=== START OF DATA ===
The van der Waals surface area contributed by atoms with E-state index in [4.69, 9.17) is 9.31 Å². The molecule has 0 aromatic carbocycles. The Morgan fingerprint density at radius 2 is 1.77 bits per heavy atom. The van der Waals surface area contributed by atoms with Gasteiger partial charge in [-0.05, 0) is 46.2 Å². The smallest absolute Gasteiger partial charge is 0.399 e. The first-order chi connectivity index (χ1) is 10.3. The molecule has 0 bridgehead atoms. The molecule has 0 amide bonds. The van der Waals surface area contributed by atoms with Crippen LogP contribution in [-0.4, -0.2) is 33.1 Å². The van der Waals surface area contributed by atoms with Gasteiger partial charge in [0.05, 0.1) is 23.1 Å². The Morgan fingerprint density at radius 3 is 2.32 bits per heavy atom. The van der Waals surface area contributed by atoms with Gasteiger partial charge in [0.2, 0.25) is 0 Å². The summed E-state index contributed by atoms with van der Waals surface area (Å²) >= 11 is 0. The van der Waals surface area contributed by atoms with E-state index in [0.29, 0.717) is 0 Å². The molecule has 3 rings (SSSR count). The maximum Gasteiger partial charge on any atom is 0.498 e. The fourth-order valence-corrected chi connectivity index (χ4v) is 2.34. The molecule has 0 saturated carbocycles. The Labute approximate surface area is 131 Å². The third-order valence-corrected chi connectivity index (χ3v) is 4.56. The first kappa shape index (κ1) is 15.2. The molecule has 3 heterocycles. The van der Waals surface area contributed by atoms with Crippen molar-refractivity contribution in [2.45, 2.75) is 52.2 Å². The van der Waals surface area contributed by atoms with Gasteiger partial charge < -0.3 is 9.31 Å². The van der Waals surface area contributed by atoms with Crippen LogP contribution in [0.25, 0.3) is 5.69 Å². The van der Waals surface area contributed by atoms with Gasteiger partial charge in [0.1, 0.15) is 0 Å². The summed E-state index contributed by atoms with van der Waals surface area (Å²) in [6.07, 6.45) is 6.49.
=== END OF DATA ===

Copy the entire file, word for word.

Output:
The van der Waals surface area contributed by atoms with E-state index in [4.69, 9.17) is 9.31 Å². The molecule has 0 aromatic carbocycles. The Morgan fingerprint density at radius 2 is 1.77 bits per heavy atom. The van der Waals surface area contributed by atoms with Gasteiger partial charge in [-0.05, 0) is 46.2 Å². The smallest absolute Gasteiger partial charge is 0.399 e. The first-order chi connectivity index (χ1) is 10.3. The molecule has 0 bridgehead atoms. The molecule has 0 amide bonds. The van der Waals surface area contributed by atoms with Crippen LogP contribution in [-0.4, -0.2) is 33.1 Å². The van der Waals surface area contributed by atoms with Gasteiger partial charge in [0.05, 0.1) is 23.1 Å². The Morgan fingerprint density at radius 3 is 2.32 bits per heavy atom. The van der Waals surface area contributed by atoms with Gasteiger partial charge in [0.2, 0.25) is 0 Å². The summed E-state index contributed by atoms with van der Waals surface area (Å²) >= 11 is 0. The van der Waals surface area contributed by atoms with E-state index in [0.29, 0.717) is 0 Å². The molecule has 3 rings (SSSR count). The maximum Gasteiger partial charge on any atom is 0.498 e. The fourth-order valence-corrected chi connectivity index (χ4v) is 2.34. The molecule has 0 saturated carbocycles. The Labute approximate surface area is 131 Å². The third-order valence-corrected chi connectivity index (χ3v) is 4.56. The first kappa shape index (κ1) is 15.2. The molecule has 3 heterocycles. The van der Waals surface area contributed by atoms with Crippen molar-refractivity contribution in [2.45, 2.75) is 52.2 Å². The van der Waals surface area contributed by atoms with Gasteiger partial charge < -0.3 is 9.31 Å². The van der Waals surface area contributed by atoms with Crippen LogP contribution in [0.25, 0.3) is 5.69 Å². The van der Waals surface area contributed by atoms with Gasteiger partial charge in [0.1, 0.15) is 0 Å². The summed E-state index contributed by atoms with van der Waals surface area (Å²) in [6.07, 6.45) is 6.49.